Until ready for consumption, store your banana blossoms in the refrigerator, wrapped in plastic wrap or a sustainable alternative container.
When you are ready to begin preparing the banana blossom for consumption, lightly rub a neutral oil, such as vegetable or grapeseed oil, on your hands to avoid the staining sap it contains. Strip away the hard outside petals (these are called bracts) and set aside to be used as serving bowls or discard.
Remove the row of yellow-tipped florets (these would become bananas) from the bracts and immediately place in water with salt, lemon/lime juice or vinegar to avoid browning.
Next, remove the hard inedible pistil (matchstick-shape) and calyx (scale-like petal) from the florets and discard. You must do this for each floret as these are not pleasant to consume. Now is the time to taste a small piece of the blossom to understand the flavor profile.
Now that you have reached the white or pale pink petals that are too small to peel, cut off the stem and discard. Slice in half lengthwise or chop as desired, massage and immerse in water with salt, lemon/lime juice or vinegar for 24-36 hours in the refrigerator to remove bitterness and browning.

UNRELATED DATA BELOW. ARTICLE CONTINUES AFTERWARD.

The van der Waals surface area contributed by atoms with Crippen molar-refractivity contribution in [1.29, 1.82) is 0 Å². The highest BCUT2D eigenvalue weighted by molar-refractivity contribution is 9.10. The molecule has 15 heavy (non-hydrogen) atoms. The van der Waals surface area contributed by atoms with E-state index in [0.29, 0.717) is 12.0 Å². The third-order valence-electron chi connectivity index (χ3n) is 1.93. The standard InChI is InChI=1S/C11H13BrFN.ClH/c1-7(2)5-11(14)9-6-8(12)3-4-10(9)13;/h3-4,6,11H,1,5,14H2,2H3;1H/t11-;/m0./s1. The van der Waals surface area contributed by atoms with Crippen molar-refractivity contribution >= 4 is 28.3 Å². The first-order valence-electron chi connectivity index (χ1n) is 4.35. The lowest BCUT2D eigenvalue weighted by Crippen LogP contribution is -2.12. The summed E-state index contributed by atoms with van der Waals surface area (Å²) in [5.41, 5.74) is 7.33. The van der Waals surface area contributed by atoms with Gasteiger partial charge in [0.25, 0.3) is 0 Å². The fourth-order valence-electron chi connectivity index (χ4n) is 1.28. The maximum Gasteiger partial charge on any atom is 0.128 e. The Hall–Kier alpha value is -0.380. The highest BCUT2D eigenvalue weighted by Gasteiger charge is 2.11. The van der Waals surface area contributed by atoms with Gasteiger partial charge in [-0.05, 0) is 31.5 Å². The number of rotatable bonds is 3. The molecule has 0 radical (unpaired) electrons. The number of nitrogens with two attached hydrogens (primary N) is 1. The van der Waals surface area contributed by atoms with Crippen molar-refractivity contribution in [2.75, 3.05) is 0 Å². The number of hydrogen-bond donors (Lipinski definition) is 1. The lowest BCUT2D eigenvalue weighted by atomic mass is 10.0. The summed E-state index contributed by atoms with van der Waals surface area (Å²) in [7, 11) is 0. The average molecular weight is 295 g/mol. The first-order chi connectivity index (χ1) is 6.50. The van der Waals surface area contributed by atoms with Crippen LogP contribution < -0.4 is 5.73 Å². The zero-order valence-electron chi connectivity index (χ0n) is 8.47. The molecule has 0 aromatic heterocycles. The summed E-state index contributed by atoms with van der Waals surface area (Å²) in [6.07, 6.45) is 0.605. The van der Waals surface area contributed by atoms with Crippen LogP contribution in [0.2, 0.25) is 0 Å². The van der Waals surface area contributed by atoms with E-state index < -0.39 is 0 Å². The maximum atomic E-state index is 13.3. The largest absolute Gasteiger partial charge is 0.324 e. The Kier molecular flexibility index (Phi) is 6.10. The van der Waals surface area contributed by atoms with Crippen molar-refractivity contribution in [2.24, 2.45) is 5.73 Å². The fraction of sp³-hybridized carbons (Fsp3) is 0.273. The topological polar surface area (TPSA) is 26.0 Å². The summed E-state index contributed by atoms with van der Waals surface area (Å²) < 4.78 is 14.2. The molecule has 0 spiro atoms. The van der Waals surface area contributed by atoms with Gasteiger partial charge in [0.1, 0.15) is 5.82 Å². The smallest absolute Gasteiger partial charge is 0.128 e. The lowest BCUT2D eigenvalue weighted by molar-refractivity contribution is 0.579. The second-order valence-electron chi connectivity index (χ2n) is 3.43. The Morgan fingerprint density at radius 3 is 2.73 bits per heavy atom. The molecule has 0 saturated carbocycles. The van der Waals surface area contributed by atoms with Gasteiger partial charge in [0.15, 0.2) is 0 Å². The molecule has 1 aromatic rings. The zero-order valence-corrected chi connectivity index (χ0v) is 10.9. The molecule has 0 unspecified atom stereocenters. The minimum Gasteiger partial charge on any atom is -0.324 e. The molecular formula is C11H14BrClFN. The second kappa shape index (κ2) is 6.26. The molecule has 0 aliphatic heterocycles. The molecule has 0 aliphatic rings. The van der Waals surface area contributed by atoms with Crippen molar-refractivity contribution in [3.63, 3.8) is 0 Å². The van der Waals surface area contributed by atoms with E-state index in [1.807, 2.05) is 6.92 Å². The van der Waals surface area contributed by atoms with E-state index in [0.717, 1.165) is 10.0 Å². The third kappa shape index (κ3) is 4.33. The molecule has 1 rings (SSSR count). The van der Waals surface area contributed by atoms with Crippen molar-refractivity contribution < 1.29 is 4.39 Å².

Banana blossoms are commonly enjoyed in many tropical dishes, including salads and stir-fries. When ready to consume, remove from water. The flavor profile of your unique banana blossom will guide your recipe development or recipe selection. Sometimes banana blossoms are highly astringent. Be sure to soak the blossom in water with salt, lemon/lime juice or vinegar for 24-36 hours to remove the bitterness. The banana blossom is soft with a tender crunch. If your banana blossom is bitter or astringent, we recommend enjoying it battered and fried or in a stir-fry. This will highlight its tender texture without the bitterness. If subtly sweet, it is ideal for salads or fresh preparation.
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